Turf Magazine - August, 2008
Precision Lawn Care stands out from the competition
|Photos Courtesy of Precision Lawn Care.
|Precision Lawn Care co-owner, Angie Eichhorst, mows a customer’s lawn using one of the company’s
four Dixie Chopper zero-turn mowers.
Beth Gaines and Angie
Eichhorst, owners of Precision Lawn Care in Iowa City, Iowa, want their
company to stand out from the competition. Not because they are women
working in a male-dominated industry, but because they are committed to
quality, and to running a professional business.
“This is a business where customers tend to turn
over lawn care companies, but our retention rate is very high,” says
Eichhorst. “If we lose a customer, it’s usually because
they’ve moved away.”
Gaines (with Eichhorst as a silent partner) started
the business in 2001 after gaining some experience in the industry.
“When I was in school at the University of Iowa, I worked a summer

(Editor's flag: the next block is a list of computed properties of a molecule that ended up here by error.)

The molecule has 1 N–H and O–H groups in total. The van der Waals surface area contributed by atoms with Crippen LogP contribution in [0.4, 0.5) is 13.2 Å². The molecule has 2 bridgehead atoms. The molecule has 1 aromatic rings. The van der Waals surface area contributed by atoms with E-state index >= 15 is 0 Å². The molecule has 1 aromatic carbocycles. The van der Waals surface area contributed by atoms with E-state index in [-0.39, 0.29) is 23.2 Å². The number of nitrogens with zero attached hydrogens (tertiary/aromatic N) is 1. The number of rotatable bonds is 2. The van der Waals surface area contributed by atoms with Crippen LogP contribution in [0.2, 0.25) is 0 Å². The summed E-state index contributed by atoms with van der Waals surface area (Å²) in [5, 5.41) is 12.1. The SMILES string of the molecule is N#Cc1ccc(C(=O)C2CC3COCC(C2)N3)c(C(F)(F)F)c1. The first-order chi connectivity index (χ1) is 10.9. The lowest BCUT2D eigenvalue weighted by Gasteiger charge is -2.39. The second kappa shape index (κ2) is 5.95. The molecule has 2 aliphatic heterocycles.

job with a local lawn care company,” she recalls. Realizing she would
have an opportunity for greater income running her own company, she started
Precision Lawn Care (www.precisionlawns.com). “I didn’t know anything about the business, I
just knew the physical labor end of it,” she admits. Fortunately,
Eichhorst, who joined Precision Lawn Care full time in 2003, has a
master’s degree in business administration and could focus on that
important end of the operation.
“The first thing I did was place a small
classified ad in the local newspaper and that drummed up about 10